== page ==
BOW — Allen Elementary School second grader German Torres loves spending time at his after-school center — and it shows.
The 8-year-old enjoys making slime, playing soccer and especially the program’s gardening class.
“I used to go to garden so much,” he said. “I was so good at it.”
When U.S. Rep. Rick Larsen visited the center last week, German wasted no time in showing him the ropes — first teaching the veteran lawmaker how to make slime and then taking him outside to play soccer.
“It’s fun to be here,” German told Larsen. “I like the teachers, and I like what we can do here.”
While in Skagit County, Larsen stopped to visit the center, which is funded largely through a nearly $1 million federal 21st Century Community Learning Center grant.
It is one of two such grants in the Burlington-Edison School District. While the Allen Elementary School program is aimed at all of the school’s first through eighth grade students, the program at Lucille Umbarger Elementary School is aimed at middle-school-age students.
“At this program, the kids can do many things they can’t do at home,” said Gloria Lemus Mendez, the center director at Allen.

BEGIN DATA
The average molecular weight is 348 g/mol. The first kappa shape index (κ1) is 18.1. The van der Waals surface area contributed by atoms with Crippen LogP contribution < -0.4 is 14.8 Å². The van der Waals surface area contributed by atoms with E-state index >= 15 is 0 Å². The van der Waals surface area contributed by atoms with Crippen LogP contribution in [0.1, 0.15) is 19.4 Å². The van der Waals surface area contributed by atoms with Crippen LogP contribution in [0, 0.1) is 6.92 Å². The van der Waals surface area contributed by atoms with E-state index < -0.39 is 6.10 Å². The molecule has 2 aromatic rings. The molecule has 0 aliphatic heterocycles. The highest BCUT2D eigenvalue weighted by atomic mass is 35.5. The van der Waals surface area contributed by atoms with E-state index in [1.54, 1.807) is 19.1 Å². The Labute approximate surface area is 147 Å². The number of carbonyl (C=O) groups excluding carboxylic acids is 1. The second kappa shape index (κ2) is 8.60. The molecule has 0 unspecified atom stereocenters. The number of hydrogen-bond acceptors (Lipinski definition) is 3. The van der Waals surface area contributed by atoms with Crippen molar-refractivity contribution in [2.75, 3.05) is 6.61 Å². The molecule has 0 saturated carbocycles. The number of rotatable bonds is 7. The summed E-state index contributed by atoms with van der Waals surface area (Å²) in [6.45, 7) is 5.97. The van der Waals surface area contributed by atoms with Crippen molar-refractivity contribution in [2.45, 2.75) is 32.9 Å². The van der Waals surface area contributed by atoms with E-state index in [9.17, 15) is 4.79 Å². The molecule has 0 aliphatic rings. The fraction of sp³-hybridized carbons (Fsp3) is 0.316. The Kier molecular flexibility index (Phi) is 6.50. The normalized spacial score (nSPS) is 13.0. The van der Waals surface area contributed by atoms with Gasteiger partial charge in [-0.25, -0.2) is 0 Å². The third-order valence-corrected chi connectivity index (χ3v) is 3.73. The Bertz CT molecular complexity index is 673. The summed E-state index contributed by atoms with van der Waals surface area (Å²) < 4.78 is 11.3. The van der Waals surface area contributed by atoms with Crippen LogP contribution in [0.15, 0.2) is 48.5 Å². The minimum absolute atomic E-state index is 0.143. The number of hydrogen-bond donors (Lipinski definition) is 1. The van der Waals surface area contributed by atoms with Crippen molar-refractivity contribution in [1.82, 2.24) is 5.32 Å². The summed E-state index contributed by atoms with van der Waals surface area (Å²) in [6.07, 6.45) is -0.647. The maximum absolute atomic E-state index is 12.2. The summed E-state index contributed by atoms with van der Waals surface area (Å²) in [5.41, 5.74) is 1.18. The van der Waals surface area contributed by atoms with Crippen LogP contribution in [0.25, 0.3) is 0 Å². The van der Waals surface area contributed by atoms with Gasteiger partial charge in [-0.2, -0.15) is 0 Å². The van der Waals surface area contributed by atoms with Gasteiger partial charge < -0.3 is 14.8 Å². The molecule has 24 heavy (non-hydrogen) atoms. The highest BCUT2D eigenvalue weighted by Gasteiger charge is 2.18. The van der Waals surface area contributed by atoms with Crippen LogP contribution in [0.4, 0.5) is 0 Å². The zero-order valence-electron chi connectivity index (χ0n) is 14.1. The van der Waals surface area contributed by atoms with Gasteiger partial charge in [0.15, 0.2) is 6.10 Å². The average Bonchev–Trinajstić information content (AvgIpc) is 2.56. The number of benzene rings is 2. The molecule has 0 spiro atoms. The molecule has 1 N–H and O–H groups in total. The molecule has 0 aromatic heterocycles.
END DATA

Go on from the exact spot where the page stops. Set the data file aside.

The program is in the final year of its five-year grant, Lemus Mendez said.
The district was awarded the grant in 2014 from the U.S. Department of Education and administered through the state’s Office of the Superintendent of Public Instruction.
The grant is designed to help school districts and other organizations provide safe, educational places for students to go after school.
“Every year lately we’ve had to fight to keep the funding around for it,” Larsen said. “The current administration wants to get rid of it. It’s clear that these dollars were well used.”
It’s a program, Larsen said, that’s worth fighting for.
“I think that for the kids who participate, the outcomes have been they do better, their grades get better, they get along better with their classmates,” Larsen said. “If you took it away, I think it’s fair to say the opposite would happen.”